The second two reasons have to do with the state. The internet and related technology will increase the ability of the state to act like states towards their diasporic population B to deliver services, to offer recognition and give political meaning to their activities, and to channel political, social and economic participation. Another reason the internet will matter more in the future is that it creates a public forum that the migrant sending state cannot completely control. It is precisely in this function that the error of the more extreme position B that the internet will make territoriality not matter, and make states irrelevant B becomes clear. The internet and related technologies create public forums and private means of communication over long distances that the state cannot control, and which are relatively cheap for individuals to use. The devolution of this power to create public fora matters, among other reasons, because it enables migrants to engage in two kinds of political activity. First, it enables those outside the country of origin to gain access to media and other resources and to pursue opposition politics without fear of immediate political repression by the sending state, because they reside outside it. Second, it enables those living in the sending state who can be subjected to repression by the state to access support outside the state B including not just other migrants, but also human rights organizations B to access support networks and thus raise the costs of that repression for the sending state. Weber=s (year) definition of the state is relevant here B that human community with a monopoly over the legitimate use of violence within a given territory. Being outside the state=s territory but being able to get back into it via the internet and related technologies, or being inside that territory but being able to reach back out of it, show how the reality of states and territories are two factors that give the internet and related technologies their importance.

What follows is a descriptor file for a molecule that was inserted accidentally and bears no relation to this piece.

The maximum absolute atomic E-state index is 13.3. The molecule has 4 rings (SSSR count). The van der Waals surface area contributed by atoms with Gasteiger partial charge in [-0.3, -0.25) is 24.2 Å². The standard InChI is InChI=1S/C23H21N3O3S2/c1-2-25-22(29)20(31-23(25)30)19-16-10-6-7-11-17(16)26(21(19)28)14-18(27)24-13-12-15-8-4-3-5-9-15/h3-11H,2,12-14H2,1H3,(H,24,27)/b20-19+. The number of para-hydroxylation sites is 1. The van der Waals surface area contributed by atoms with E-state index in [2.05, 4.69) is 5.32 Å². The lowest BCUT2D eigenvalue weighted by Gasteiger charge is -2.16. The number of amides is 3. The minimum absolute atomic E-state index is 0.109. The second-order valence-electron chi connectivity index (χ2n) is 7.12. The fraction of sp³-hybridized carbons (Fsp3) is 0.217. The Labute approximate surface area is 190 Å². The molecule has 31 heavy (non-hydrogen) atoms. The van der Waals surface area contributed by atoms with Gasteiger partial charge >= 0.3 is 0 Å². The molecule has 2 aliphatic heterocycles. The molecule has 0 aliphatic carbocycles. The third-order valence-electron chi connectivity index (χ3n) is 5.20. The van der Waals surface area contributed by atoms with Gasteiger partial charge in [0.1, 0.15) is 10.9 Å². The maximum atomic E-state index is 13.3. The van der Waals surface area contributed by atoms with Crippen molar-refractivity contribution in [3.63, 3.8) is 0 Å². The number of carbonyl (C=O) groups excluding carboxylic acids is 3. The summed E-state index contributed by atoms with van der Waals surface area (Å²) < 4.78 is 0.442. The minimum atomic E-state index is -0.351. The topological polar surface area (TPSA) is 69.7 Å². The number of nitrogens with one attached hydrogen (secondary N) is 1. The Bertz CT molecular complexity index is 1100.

Dimensions of Internet Infrastructure and Potential in Latin America